Lessons in Diplomacy
Last week, I had another round of bilateral talks - a.k.a. parent-teacher conferences - which again revealed the importance for pre-k teachers to possess good “diplomatic skills.”
Going into the conferences, I was enthused about discussing my children’s progress. Tanasia, who had struggled to come out of her shell, is now participating throughout the day and moving forward in basic math and literacy skills. A look at David’s writing folder demonstrates clear and constant growth, progressing from self-portraits he labeled with the letter “D” to short sentences written with little guidance using invented spelling.
I grew concerned, though, as I considered a few remaining difficulties with two family members in particular: Kevin’s grandmother, who emphatically disapproves of our literacy program; and Tyrique’s mother, who after more than five attempts to reschedule during the last cycle of conferences still never came.
Despite my efforts to engage her, Kevin’s grandmother had barely spoken to me since our confrontation in January. She had, however, continued to complain to Ms. Morrison during the after-school program proclaiming, “I can’t wait until this year is over.” While this round of conferences focused more heavily on social development and an explanation of a new assessment, I decided to start off our conversation with positive comments relating to her primary concern: literacy. I began by discussing Kevin’s ability to read short sentences with little guidance from me (for example, he can read, “I like to see the fat cat run on the mat.”). I showed her a short, teacher-made assessment I gave to Kevin the day before and modeled how he used his knowledge of letters, letter sounds, and sight words to read. She was so overjoyed with this positive communication that I was able to shift gears and discuss Kevin’s need for further development in other skill areas, such as taking on roles in Dramatic Play, taking turns, and using words to solve conflicts.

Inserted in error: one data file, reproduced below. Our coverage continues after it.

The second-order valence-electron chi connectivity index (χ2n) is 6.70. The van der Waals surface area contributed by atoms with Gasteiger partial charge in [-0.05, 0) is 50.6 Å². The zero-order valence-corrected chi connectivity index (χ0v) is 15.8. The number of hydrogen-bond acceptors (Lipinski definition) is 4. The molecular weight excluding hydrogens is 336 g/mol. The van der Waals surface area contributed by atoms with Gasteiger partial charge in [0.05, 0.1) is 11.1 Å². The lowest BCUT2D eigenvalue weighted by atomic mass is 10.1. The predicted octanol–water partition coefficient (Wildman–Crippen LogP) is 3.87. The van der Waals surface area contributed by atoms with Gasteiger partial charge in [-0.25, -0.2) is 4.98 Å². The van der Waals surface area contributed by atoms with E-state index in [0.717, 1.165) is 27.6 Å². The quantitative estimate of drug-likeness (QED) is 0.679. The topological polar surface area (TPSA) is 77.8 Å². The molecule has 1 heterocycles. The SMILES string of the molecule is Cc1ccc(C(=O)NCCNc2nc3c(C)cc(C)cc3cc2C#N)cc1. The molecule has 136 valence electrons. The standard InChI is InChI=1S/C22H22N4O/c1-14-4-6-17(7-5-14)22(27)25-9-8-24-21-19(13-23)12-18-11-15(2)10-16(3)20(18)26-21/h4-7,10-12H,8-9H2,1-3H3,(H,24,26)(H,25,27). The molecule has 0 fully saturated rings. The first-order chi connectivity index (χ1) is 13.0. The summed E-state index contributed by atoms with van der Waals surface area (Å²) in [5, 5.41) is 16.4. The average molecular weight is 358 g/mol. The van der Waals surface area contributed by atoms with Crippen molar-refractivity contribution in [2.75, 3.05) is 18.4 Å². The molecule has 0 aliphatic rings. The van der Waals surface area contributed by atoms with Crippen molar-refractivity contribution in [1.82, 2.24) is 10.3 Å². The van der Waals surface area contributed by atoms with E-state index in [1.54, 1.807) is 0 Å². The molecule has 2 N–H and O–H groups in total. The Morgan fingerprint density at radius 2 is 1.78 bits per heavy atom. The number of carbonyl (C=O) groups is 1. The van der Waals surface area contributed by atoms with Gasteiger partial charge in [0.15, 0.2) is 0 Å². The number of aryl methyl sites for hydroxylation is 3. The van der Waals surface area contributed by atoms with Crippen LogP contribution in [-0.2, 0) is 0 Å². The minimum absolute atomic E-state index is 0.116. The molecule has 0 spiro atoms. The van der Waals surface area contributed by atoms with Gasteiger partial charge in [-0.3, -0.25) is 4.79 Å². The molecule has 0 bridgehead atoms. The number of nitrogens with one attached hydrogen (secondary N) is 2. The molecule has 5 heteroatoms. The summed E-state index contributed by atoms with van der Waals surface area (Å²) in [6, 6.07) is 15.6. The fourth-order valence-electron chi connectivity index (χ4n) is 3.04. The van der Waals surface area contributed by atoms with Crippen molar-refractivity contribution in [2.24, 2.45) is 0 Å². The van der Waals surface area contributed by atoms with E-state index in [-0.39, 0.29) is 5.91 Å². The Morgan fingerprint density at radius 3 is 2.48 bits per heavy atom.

Given her absence from the previous conference, I did not expect Tyrique’s mother to respond to the school’s formal efforts to set up conferences for this round. I therefore made plans to reach out to her informally about two weeks before. In addition to mentioning something positive about Tyrique’s performance each time she came in, I would say that I couldn’t wait to talk more about it and show her his great work at the conferences. The day of the conferences she said she couldn’t stay, but we rescheduled for the next morning. I made a comment about celebrating Tyrique over muffins in the morning. She laughed and at 7:45 the next morning was at my door. We had a productive conference and even discussed some behavioral issues which she too has noticed at home.
In both of these cases, I believe it was my ability to talk with parents about their children in a positive light that helped us get past indifference and hostility. It goes to show that, even when parents and teachers don’t see eye to eye or see each other frequently, communication between a child’s home and school is achievable and beneficial to all.